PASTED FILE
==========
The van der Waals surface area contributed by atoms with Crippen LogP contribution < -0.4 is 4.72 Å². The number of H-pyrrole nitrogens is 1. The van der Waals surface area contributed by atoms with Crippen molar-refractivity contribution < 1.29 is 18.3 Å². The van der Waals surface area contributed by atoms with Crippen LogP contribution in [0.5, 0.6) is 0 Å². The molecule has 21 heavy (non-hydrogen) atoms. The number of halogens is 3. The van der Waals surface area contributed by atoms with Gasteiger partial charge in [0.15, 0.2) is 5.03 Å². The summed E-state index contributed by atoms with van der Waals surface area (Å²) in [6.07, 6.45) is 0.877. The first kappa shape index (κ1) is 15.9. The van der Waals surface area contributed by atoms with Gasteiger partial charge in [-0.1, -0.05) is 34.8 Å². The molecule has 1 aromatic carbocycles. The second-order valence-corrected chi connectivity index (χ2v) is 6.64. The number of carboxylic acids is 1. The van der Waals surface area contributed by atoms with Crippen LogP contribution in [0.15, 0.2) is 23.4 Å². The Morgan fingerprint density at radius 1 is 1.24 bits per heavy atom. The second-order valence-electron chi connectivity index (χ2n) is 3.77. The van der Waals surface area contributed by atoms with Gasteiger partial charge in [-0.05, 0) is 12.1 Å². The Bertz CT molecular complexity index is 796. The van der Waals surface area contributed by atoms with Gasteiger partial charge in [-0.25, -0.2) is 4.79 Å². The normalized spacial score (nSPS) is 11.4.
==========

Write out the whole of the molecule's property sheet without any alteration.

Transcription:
The van der Waals surface area contributed by atoms with Crippen LogP contribution < -0.4 is 4.72 Å². The number of H-pyrrole nitrogens is 1. The van der Waals surface area contributed by atoms with Crippen molar-refractivity contribution < 1.29 is 18.3 Å². The van der Waals surface area contributed by atoms with Crippen LogP contribution in [0.5, 0.6) is 0 Å². The molecule has 21 heavy (non-hydrogen) atoms. The number of halogens is 3. The van der Waals surface area contributed by atoms with Gasteiger partial charge in [0.15, 0.2) is 5.03 Å². The summed E-state index contributed by atoms with van der Waals surface area (Å²) in [6.07, 6.45) is 0.877. The first kappa shape index (κ1) is 15.9. The van der Waals surface area contributed by atoms with Gasteiger partial charge in [-0.1, -0.05) is 34.8 Å². The molecule has 1 aromatic carbocycles. The second-order valence-corrected chi connectivity index (χ2v) is 6.64. The number of carboxylic acids is 1. The van der Waals surface area contributed by atoms with Crippen LogP contribution in [0.15, 0.2) is 23.4 Å². The Morgan fingerprint density at radius 1 is 1.24 bits per heavy atom. The second-order valence-electron chi connectivity index (χ2n) is 3.77. The van der Waals surface area contributed by atoms with Gasteiger partial charge in [-0.05, 0) is 12.1 Å². The Bertz CT molecular complexity index is 796. The van der Waals surface area contributed by atoms with Gasteiger partial charge in [-0.25, -0.2) is 4.79 Å². The normalized spacial score (nSPS) is 11.4.